Moshe Safdie: Skyscrapers lead to erosion of urban connectivity

The 76-year-old architect sees skyscrapers and the privatization of public space to be the most problematic parts of modern city design. 

October 06, 2014 |
Photo: Norma Gmez via Wikimedia Commons

During the World Architecture Festival’s closing keynote speech, Canadian-Israeli architect Moshe Safdie criticized today’s urban planning and invited attendees and the larger community to “reflect that our planning tools are no longer adequate, that the way we have planned in the past is no longer effective,” Dezeen reported.

The festival took place in Singapore's Marina Bay Sands, which Safdie designed.

“The profession needs reorientation. I also think that our understanding of what urban design is all about [needs] reorientation,” Safdie added.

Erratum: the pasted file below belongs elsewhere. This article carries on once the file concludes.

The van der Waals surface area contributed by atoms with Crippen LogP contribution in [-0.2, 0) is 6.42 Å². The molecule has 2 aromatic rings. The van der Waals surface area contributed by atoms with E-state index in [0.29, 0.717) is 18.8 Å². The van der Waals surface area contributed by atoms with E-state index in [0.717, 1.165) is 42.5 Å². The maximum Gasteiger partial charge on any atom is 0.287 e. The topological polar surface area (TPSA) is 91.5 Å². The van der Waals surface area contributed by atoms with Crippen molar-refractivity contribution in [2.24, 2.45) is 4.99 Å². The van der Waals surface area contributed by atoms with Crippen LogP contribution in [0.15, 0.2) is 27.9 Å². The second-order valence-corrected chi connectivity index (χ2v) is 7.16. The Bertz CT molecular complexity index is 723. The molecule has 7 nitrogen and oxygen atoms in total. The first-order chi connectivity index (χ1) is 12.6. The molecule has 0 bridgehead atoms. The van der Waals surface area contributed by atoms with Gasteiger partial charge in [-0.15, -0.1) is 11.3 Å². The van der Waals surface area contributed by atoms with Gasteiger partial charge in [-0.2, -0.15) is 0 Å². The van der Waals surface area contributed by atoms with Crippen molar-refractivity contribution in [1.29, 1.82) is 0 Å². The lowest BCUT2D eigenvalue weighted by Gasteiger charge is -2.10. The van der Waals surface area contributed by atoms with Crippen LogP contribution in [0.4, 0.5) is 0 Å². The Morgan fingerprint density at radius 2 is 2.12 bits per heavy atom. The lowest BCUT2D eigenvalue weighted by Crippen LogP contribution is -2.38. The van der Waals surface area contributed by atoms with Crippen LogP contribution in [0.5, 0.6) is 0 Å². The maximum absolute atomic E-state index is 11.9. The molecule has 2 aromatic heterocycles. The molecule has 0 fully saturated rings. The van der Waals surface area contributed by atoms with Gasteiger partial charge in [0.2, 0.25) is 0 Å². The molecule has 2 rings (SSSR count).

The 76-year-old sees skyscrapers and the privatization of public space to be the most problematic parts of modern city design. This privatization of the public realm leads to an erosion of urban connectivity, Dezeen wrote. 

“The new typology is the superblock: a cluster of high-rise buildings of mixed use, sitting on a podium which is a retail mall. That’s the dominant typology of the mixed-use downtown area across Asia, across Latin America and emerging now in every part of the world.”

Dezeen has the full story.

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